So, according to the Daily Telegraph, thousands of demonstrators marched through London to protest that "not enough is being done to combat climate change". I guess you know what I think about that idea! But the truth is, it really doesn't matter once you realise that a few thousand marchers really doesn't add up to much - these are an extreme element of hairshirt greens, certainly not a reflection of mainstream thought.

One quote I cannot pass by: "Climate change is probably the greatest threat humanity faces - it has consequences of catastrophic proportions". Why does this environmental zealot feel it necessary to add the word "probably"? Probably because he's not so sure of himself?

The Beeb reports from Montreal

Oh, if it wasn't true it would be funny. This is the stuff of fantasy, not the real world!

First up, take a look at the photo accompanying the article. Electricity generation cooling towers spewing forth. . . . water vapor in the evening sky! But it must be pollution, surely?

Next, we have an august body named the Campaign Against Climate Change that has somehow got itself to the forefront of the environmental lobby, presumably by using ill-thought out and scientifically wrong information to scare an unwitting public. Visit their site and you are bombarded with reports that "more than a hundred attended a meeting in Oxford" as well as vituperous slander against their arch enemy Dubya. Doesn't seem to be a mainstream organization to me but they get top billing with the Friends of the Earth.

The arrogance of these people amazes me. The last thing they worry about is factual scientific evidence while they go about dismantling the very economic system that has nurtured them and given them everything they need - including the ease of transport to get to their demonstration and the heating to make their meeting rooms nice and cosy. I wonder how many would turn up if they had to walk 30 miles and then sit on straw mats in a cold, ill-lit barn in order to hold one of their meetings?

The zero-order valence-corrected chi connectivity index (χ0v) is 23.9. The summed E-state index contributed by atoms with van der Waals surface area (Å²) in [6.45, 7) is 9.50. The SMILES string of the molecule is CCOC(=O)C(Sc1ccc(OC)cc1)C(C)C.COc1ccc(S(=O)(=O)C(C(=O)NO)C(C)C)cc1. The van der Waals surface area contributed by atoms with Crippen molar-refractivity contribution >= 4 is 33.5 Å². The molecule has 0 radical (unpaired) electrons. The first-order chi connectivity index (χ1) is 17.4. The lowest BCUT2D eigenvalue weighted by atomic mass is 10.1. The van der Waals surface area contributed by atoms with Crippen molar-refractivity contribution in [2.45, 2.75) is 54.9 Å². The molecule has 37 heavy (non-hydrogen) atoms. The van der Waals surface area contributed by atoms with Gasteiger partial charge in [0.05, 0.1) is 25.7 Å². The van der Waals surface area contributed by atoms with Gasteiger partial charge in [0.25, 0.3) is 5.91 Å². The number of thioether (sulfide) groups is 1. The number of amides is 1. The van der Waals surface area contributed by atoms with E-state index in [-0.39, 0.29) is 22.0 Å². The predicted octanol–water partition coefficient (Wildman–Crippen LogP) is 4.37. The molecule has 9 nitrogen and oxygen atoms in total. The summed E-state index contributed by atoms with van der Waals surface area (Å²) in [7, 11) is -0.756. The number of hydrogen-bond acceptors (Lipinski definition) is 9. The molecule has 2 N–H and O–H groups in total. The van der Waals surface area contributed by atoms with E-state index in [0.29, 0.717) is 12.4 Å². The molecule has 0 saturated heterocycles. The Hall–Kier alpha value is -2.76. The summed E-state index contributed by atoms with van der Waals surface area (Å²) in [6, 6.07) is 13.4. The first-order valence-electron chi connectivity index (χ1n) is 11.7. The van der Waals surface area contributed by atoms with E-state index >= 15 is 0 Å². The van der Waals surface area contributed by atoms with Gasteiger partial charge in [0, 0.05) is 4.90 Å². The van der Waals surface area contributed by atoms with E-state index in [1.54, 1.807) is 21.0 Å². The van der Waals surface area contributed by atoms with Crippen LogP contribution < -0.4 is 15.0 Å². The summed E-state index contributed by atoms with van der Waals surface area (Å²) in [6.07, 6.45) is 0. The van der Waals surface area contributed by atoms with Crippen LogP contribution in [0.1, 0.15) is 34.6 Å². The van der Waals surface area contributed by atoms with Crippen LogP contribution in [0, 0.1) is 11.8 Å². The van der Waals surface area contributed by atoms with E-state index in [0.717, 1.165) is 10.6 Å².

Friday, December 02, 2005

Why the title?

Why did I call this blog "Global Warming is Good" and why does its URL include the word "globallychanging"?

My reference to global warming being good is out of frustration that the greens and the media always see the glass half empty, never half full. Indeed, august bodies such as the Royal Society have also failed to see the good side of a potentially warmer climate. The House of Lords report, on the other hand, did note some of the benefits and chastized those who only stressed the negative.

Am I guilty of stressing too much of the positive aspect of climate change? Maybe. But I do recognize that for every positive there can be a negative and this is something that seems to escape the observation skills of a green. My aim is to create balance in the reporting of climate change issues. As long as the media don't provide balance I feel it necessary to stress the positive aspects of climate change as well as to attempt to provide some education on the scientific basis for inquiry into climate change. This blog will have served its purpose the day that the media starts to do its job properly. But then we will have the politicians to contend with. . . .

Envirospin's best ever entry?